In India, poor parents are increasingly voting with their hard-earned money and choosing private schools over “free” government or public schools.
Indeed, many parents send their sons to private schools and daughters to government schools, for lack of money. While universal primary schooling is now a reality, there is still high dropout at the secondary level – again, especially for girls. We can debate how to make public schools better – as many are rightly doing, and Gyanada plans to be a part of that discussion as well.
But right now data from Pratham’s ASER reports, MIT Poverty Action Lab’s rigorous studies and other sources tell us that private schools are what parents and students want because they deliver better results even after adjusting for socio-economic characteristics for the class intake. Moreover, such philanthropy also doubles up as a public policy demonstrator as often budget private schools in India achieve these results at a fraction of the cost of government schools.
Here at Gyanada Foundation we endorse and advocate for low cost private schools as an alternative pathway to receiving a better education, often in the communities they live in.
To us, private vs public is not merely a question of public policy. It is about whether or not we can improve academic outcomes, and thus quality of lives, right now. Each additional year a girl has of school increases her income by 20%. With the availability of low-cost private alternatives to public schools across India, even in rural areas, we believe we are able to offer a choice to parents.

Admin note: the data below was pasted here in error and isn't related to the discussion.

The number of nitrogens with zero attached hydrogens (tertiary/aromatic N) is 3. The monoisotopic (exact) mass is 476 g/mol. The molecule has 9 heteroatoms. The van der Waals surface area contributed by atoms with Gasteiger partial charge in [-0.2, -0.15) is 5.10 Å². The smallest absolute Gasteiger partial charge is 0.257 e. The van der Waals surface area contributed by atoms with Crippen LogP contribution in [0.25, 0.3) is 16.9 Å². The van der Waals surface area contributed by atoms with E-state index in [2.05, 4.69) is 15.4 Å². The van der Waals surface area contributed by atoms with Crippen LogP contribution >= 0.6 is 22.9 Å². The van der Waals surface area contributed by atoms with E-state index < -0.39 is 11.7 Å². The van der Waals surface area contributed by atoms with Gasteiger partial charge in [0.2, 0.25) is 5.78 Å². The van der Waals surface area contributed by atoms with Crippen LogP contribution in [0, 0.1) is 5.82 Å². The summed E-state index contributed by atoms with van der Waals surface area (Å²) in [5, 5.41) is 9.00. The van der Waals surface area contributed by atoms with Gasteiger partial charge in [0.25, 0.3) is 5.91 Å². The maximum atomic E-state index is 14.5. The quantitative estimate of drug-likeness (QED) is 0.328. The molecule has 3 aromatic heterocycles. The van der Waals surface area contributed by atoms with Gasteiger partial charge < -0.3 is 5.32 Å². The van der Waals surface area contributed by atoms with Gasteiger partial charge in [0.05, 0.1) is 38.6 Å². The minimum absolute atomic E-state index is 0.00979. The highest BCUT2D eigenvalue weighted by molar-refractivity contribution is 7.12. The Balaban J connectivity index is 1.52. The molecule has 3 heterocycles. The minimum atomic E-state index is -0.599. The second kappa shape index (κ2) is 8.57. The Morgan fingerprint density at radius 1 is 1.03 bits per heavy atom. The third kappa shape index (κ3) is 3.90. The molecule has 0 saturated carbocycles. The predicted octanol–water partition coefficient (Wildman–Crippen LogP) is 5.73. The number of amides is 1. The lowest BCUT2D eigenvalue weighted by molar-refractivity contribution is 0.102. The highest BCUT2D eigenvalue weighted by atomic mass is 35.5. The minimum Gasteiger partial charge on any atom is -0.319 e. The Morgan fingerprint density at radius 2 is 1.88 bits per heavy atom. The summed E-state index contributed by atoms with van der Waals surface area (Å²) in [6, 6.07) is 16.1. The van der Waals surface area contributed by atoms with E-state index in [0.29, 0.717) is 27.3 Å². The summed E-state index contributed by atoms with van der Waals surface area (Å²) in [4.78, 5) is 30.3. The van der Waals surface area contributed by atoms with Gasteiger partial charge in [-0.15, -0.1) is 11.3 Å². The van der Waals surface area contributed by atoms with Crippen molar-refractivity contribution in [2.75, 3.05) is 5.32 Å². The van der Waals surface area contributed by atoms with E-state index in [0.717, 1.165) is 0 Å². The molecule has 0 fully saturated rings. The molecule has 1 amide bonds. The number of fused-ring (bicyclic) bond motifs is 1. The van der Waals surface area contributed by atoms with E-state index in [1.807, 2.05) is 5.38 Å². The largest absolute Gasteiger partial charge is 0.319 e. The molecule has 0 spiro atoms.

The research continues to show that students in private schools outperforms those in public schools. Whether or not this is causation or correlation is something which is still being researched, with some preliminary evidence from independent sources reinforcing our hypothesis on private schools (ASER, Poverty Action Lab, and many others). We continue to monitor the policy debates, and to also track the performance of the schools and families we work with in a rigorous manner.
Donors receive special and frequent access to their sponsored child’s academic results. We welcome all debate and discussion on this and other policy matters.